The team used Twitter data from 2013 to 2016, books going back 100 years on Google Books, movie ticket sales over the last 40 years, and citations of scientific publications from the last 25 years. This dataset was further fleshed-out using data from Google Trends (2010-2018), Reddit (2010-2015), and Wikipedia (2012-2017).

Analysis of this data provided the first empirical body of evidence showing steeper gradients and shorter bursts of collective attention given to each cultural item over time. This is fueled by the ever-increasing production and consumption of content, the team explains, which more rapidly depletes collective attention resources.

The team says this dynamic isn’t only seen in social media. The researchers looked at the top 50 global hashtags on Twitter, finding that peaks become increasingly steep and frequent. In 2013, for example, a hashtag could enjoy its place in the top 50 for an average of 17.5 hours; it gradually declined to just 11.9 hours in 2016. Other domains, both online and offline, saw similar trends over different periods. For instance, the team reports that occurence of certain n-grams —  sequences of words, where word number (n) is between 1 and 5 — and weekly box-office sales of Hollywood movies in the US follow the same pattern as hashtags.

“We assume that whenever a topic is discussed (hashtags on Twitter, comments on Reddit, n-grams in books, citations of papers) or consumed (tickets for movies, queries on Google), it receives a small fraction of the available attention,” the paper reads.

One area seems to be exempt from this dwindling of attention spans, however: scientific content, such as journals or Wikipedia. The team isn’t exactly sure why this is, however, they believe it comes down to these being primarily knowledge communication systems.

“We wanted to understand which mechanisms could drive this behavior. Picturing topics as species that feed on human attention, we designed a mathematical model with three basic ingredients: ‘hotness’, aging and the thirst for something new.” says Dr. Philipp Hövel, lecturer for applied mathematics, University College Cork.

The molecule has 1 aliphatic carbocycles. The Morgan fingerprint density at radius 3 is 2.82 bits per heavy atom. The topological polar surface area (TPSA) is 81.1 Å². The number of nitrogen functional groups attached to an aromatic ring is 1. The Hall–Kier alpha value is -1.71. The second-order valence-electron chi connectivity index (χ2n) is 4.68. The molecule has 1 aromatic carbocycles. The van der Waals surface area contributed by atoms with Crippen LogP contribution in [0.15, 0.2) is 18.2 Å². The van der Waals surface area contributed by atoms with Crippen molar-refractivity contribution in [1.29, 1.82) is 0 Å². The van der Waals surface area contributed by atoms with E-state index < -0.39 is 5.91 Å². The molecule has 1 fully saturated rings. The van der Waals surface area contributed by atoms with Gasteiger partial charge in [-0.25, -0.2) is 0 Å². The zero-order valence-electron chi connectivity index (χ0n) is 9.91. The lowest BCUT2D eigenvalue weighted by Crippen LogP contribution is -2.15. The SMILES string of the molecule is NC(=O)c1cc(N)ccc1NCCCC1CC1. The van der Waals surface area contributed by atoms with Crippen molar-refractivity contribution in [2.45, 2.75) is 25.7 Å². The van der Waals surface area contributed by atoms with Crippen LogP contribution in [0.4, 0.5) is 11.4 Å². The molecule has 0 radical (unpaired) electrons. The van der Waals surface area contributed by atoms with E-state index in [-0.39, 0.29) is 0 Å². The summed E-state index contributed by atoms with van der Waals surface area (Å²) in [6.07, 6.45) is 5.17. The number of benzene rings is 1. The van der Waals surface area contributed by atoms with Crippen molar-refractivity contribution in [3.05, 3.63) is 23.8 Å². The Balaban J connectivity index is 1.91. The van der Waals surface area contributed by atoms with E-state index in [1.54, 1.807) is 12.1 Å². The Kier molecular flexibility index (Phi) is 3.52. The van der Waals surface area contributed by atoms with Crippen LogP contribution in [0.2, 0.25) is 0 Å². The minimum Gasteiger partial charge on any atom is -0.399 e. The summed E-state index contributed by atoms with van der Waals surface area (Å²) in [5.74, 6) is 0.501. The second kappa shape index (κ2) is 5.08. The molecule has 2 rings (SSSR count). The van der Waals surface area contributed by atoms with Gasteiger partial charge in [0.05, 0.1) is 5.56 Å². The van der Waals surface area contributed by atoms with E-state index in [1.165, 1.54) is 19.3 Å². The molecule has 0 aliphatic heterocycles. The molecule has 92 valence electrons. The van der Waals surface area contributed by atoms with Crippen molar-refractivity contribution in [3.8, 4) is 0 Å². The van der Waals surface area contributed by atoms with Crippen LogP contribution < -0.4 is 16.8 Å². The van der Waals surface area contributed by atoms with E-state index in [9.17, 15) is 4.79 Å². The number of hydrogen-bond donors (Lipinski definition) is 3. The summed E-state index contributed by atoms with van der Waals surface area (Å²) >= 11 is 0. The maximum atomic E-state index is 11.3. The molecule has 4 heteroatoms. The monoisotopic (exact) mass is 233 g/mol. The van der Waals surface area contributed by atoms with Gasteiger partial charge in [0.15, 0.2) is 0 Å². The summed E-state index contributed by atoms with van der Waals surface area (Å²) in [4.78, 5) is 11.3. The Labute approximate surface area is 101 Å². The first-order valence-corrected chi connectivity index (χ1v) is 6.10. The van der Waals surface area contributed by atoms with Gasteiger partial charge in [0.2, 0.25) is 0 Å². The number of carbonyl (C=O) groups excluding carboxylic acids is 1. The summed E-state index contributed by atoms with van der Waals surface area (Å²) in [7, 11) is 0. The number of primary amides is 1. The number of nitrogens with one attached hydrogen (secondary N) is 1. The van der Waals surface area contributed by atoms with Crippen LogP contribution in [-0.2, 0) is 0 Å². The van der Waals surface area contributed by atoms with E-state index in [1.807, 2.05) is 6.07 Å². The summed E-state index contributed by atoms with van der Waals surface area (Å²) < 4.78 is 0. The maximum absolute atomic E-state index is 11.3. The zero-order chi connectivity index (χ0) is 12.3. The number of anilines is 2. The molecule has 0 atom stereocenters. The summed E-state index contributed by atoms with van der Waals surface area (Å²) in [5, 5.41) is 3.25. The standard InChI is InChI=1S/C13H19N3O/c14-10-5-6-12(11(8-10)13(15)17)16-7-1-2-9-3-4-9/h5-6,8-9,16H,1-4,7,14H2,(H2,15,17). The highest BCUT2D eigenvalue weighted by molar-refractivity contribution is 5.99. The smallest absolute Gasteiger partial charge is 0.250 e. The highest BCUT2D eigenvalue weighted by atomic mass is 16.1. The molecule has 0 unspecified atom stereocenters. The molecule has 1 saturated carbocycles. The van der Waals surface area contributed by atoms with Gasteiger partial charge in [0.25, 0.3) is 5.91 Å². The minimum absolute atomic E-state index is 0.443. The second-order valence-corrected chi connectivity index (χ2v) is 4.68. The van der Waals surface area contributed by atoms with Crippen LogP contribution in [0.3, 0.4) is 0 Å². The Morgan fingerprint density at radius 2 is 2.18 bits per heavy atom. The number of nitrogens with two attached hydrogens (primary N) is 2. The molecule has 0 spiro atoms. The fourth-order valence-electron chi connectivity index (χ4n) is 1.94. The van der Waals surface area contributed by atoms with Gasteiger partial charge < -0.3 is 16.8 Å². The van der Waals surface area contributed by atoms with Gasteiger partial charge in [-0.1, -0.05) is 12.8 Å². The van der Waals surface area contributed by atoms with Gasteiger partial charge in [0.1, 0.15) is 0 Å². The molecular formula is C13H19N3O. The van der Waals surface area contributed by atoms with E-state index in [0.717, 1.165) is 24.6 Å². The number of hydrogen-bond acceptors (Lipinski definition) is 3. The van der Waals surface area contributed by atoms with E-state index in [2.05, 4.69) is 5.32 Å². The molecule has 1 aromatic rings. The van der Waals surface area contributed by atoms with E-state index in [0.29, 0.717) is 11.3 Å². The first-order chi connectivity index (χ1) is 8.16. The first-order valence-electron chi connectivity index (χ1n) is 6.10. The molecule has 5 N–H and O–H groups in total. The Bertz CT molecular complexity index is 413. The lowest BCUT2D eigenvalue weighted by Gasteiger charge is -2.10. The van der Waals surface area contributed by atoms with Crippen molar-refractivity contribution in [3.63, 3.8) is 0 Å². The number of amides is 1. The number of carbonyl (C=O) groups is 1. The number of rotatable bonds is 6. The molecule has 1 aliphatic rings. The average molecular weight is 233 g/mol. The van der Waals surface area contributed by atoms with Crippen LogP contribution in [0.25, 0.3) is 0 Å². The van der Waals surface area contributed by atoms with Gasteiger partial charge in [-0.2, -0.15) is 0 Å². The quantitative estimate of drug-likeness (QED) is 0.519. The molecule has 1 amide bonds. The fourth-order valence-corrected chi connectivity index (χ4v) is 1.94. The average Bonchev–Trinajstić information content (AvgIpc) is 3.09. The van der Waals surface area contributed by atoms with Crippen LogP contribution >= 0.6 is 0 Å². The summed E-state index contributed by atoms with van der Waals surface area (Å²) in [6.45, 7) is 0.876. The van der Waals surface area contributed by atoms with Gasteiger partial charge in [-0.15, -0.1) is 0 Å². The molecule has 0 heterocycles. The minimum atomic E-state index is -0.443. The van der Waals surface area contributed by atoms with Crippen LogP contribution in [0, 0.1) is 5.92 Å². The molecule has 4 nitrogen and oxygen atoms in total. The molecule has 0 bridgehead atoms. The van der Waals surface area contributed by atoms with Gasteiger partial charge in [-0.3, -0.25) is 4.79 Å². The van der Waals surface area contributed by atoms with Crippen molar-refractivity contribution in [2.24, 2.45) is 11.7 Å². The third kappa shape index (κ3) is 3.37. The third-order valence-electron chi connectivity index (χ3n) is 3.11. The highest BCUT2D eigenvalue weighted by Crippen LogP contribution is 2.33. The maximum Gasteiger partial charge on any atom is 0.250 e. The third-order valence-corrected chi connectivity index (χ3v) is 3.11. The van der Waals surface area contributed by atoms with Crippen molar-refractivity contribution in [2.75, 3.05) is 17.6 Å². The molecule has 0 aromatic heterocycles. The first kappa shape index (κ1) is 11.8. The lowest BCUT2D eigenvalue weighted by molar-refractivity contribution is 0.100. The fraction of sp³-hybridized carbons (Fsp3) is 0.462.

All in all, the team found that “the one parameter in the model that was key in replicating the empirical findings was the input rate” or abundance of information. When more content is produced in less time, it drains collective attention resources faster. This shortened peak of public interest for one topic is then directly followed by the next topic, because of the fierce competition for novelty.

To sum it up, our individual attention span wasn’t the subject of this study. The collective amount of attention isn’t any smaller than it used to be. However, there’s simply much more to pay attention to, and the result is that people are more rapidly made aware of something new happening and lose interest more quickly.

“The world has become increasingly well connected in the past decades. This means that content is increasing in volume, which exhausts our attention and our urge for ‘newness’ causes us to collectively switch between topics more rapidly.” says postdoc Philipp Lorenz-Spreen, Max Planck Institute for Human Development.

“Our data only supports the claim that our collective attention span is narrowing. Therefore, as a next step, it would be interesting to look into how this affects individuals, since the observed developments may have negative implications for an individual’s ability to evaluate the information they consume. Acceleration increases, for example, the pressure on journalists’ ability to keep up with an ever-changing news landscape

That it does, study, that it does.

The team hopes that their findings will help communities design better communication systems, to ensure that information quality doesn’t erode under its own sheer bulk.